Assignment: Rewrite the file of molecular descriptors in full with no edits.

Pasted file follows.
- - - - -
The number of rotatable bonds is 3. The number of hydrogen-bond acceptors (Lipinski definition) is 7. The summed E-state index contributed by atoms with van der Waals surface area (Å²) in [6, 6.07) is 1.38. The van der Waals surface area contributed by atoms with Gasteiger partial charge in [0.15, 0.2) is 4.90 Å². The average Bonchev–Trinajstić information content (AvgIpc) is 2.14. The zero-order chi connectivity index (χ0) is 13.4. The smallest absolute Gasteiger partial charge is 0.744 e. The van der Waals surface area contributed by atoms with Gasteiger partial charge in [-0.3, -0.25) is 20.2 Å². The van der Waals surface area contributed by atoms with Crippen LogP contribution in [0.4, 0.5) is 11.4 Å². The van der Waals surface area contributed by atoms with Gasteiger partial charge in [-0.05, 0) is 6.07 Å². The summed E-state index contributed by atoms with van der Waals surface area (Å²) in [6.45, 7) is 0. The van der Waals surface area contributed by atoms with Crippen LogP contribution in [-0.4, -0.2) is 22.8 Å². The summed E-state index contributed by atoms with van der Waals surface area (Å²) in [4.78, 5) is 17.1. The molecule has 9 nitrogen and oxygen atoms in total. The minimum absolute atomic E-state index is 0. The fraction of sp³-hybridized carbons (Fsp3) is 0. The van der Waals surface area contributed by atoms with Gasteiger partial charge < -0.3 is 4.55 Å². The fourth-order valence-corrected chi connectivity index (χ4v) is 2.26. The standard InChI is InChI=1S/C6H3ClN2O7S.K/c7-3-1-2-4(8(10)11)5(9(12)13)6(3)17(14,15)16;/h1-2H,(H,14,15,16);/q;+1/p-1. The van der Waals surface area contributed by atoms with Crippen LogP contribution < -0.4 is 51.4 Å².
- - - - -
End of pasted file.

The number of rotatable bonds is 3. The number of hydrogen-bond acceptors (Lipinski definition) is 7. The summed E-state index contributed by atoms with van der Waals surface area (Å²) in [6, 6.07) is 1.38. The van der Waals surface area contributed by atoms with Gasteiger partial charge in [0.15, 0.2) is 4.90 Å². The average Bonchev–Trinajstić information content (AvgIpc) is 2.14. The zero-order chi connectivity index (χ0) is 13.4. The smallest absolute Gasteiger partial charge is 0.744 e. The van der Waals surface area contributed by atoms with Gasteiger partial charge in [-0.3, -0.25) is 20.2 Å². The van der Waals surface area contributed by atoms with Crippen LogP contribution in [0.4, 0.5) is 11.4 Å². The van der Waals surface area contributed by atoms with Gasteiger partial charge in [-0.05, 0) is 6.07 Å². The summed E-state index contributed by atoms with van der Waals surface area (Å²) in [6.45, 7) is 0. The van der Waals surface area contributed by atoms with Crippen LogP contribution in [-0.4, -0.2) is 22.8 Å². The summed E-state index contributed by atoms with van der Waals surface area (Å²) in [4.78, 5) is 17.1. The molecule has 9 nitrogen and oxygen atoms in total. The minimum absolute atomic E-state index is 0. The fraction of sp³-hybridized carbons (Fsp3) is 0. The van der Waals surface area contributed by atoms with Gasteiger partial charge < -0.3 is 4.55 Å². The fourth-order valence-corrected chi connectivity index (χ4v) is 2.26. The standard InChI is InChI=1S/C6H3ClN2O7S.K/c7-3-1-2-4(8(10)11)5(9(12)13)6(3)17(14,15)16;/h1-2H,(H,14,15,16);/q;+1/p-1. The van der Waals surface area contributed by atoms with Crippen LogP contribution < -0.4 is 51.4 Å².